Amazingly, a few folks still assert that Kansas has no statewide funding crisis in K-12
It is difficult to argue that the crisis is all-smoke-and-no-fire when the flames are visible around us. In this last month, many school districts across Kansas have held public meetings to discuss how to handle the lack of revenue. The last cut of $38 million to K-12 for the 2009-2010 school year places schools in a position of owing contracted personnel more than the state will reimburse.
With state tax revenue declining, the cash is not there. General state funds due to schools November 1 went out late, half on November 6 and the other half on December 2. The payout to schools due December 1 was half paid on December 4 with the other half to be paid on December 30. A state special education payout due December 15 will be paid out in January 2010.
Some schools had saved limited reserves from prior years. But except for a few rich districts, those rainy day funds will soon be exhausted. To get through just this month, many schools that had funds in dedicated “silos” meant for designated purposes had to rob those “silos” to make mid-December payroll—a practice that you aren’t supposed to do—and then replenish those funds with the next state payout. K.S.D.E. has surveyed schools. About ten districts do not have any such resources to make payroll in mid-December. K.S.D.E. has tried to arrange a late but earlier-than-others payout.
The second assertion is: they cut funding and teachers but the schools are still operating, so that proves the schools didn’t need that higher funding. That argument should ring hollow to many across Kansas who are in other businesses that laid off personnel. The remaining factory workers are working overloads, raw materials and stock are being drawn down, and needed repairs are being deferred, making future conditions hazardous.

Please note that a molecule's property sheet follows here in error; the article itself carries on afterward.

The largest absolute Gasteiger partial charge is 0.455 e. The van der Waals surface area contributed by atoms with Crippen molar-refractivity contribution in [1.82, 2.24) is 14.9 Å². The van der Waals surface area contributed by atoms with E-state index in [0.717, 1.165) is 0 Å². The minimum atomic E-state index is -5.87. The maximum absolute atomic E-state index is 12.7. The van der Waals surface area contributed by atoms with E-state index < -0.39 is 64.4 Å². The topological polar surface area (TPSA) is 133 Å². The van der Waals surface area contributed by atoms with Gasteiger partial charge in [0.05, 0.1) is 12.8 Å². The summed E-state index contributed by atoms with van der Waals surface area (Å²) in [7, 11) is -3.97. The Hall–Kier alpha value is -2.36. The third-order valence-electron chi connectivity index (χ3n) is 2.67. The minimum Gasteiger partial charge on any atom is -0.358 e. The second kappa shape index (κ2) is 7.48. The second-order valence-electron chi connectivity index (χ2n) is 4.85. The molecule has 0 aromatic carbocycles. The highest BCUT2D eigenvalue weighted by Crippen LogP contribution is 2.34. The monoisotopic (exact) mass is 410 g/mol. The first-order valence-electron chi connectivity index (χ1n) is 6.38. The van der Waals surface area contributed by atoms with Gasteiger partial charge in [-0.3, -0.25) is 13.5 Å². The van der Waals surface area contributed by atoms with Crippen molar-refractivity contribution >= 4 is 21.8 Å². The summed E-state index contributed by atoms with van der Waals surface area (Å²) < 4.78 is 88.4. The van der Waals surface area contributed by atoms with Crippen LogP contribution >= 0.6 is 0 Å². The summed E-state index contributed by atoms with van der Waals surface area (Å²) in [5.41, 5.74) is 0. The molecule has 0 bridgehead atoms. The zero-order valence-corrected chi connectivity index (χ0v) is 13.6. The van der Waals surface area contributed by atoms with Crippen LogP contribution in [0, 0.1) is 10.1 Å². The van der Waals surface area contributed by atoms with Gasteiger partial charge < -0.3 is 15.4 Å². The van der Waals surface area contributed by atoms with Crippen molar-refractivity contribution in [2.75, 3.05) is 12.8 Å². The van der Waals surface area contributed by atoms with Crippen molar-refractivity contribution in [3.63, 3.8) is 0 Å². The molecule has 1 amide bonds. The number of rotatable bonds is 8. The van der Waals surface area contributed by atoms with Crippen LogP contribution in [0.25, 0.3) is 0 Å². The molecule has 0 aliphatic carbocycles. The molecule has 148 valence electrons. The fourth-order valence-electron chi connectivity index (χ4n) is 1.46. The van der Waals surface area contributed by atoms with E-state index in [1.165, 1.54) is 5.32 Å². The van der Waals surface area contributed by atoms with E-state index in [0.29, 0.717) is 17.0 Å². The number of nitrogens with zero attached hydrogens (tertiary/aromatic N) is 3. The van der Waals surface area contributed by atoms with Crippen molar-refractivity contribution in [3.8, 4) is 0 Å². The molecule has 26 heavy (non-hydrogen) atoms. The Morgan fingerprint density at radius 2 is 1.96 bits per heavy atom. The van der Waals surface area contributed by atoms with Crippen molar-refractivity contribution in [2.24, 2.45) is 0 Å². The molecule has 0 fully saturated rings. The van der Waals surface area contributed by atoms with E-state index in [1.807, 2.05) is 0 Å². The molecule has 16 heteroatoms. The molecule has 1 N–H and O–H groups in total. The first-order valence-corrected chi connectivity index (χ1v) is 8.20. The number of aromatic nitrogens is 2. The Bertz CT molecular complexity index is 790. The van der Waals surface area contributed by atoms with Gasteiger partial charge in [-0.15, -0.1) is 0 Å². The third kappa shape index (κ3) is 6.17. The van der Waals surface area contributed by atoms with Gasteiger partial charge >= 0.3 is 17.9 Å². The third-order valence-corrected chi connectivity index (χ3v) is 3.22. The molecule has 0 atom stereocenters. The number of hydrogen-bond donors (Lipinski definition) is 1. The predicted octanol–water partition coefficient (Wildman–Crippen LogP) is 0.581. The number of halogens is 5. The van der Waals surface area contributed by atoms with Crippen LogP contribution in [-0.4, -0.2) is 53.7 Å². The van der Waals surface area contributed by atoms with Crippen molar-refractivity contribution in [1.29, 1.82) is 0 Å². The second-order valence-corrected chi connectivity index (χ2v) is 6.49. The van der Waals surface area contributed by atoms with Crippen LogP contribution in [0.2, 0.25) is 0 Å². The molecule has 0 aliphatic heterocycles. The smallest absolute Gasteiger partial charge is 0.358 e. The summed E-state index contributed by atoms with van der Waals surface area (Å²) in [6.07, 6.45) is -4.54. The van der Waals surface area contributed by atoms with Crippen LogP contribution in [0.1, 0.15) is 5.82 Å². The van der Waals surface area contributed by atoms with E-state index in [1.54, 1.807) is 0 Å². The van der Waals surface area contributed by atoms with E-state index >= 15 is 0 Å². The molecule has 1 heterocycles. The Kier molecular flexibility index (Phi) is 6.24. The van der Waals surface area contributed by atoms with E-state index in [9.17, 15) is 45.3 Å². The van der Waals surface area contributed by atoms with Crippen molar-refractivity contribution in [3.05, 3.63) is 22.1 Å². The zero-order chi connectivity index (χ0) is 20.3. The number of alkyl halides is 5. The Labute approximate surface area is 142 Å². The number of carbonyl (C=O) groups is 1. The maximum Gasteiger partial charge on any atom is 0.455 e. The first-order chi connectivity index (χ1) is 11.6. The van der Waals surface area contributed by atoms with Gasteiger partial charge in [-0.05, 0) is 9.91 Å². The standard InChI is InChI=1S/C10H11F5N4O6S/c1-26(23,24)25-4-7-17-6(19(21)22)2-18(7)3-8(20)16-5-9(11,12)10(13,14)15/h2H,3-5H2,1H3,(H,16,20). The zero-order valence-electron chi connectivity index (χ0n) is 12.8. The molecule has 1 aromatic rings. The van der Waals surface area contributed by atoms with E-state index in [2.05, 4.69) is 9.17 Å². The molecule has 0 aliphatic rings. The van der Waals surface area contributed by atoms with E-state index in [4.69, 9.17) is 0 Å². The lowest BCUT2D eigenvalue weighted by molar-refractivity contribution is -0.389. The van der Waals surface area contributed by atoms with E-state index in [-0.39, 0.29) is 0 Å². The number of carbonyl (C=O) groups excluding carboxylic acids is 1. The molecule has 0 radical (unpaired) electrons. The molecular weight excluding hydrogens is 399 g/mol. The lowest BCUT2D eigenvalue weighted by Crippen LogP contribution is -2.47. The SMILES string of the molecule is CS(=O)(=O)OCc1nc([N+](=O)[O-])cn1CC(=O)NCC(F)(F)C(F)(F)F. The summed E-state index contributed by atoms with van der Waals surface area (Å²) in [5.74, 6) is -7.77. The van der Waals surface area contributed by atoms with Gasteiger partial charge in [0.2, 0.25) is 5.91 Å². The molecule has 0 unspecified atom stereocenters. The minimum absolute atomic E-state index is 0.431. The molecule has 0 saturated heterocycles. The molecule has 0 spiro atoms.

The same is happening in schools. Kansas schools lost over 3,700 personnel between last spring and this fall and more layoffs are underway. Class sizes continue to grow as fewer teachers now cover the load—especially worrisome in lower grades where larger class size means less student attention and a fallback in reading scores. $6.6 million has been “saved” by delaying purchasing new textbooks—students will be re-using books 6–7 years older or more. Not upgrading school buses “saved” $7.2 million—more old school buses will be on the road. Some districts that transported all students outside a one mile radius have now pulled back; their students may have to walk up to two-and-a-half miles.
The pipeline of teaching talent is also hit by this constriction. Except in a few shortage areas, good student teachers will have difficulty finding jobs. And good rookie teachers were laid off because they were not tenured. This talent will find jobs elsewhere. The longer this funding crisis continues, the fewer will return to teaching.
The last cut of $2 million to higher education and $38 million to K–12 brings Kansas to the funding floor of 2006 to receive federal stimulus money; any further cuts and we have to send big bags of money back to Washington.
In the worst cases, some Kansas school districts may face either issuing no-fund mill warrants or consolidation.
The next time you hear someone assert that Kansas schools have oodles of money hidden away, feel free to ask them just what part of this education funding crisis they do not understand.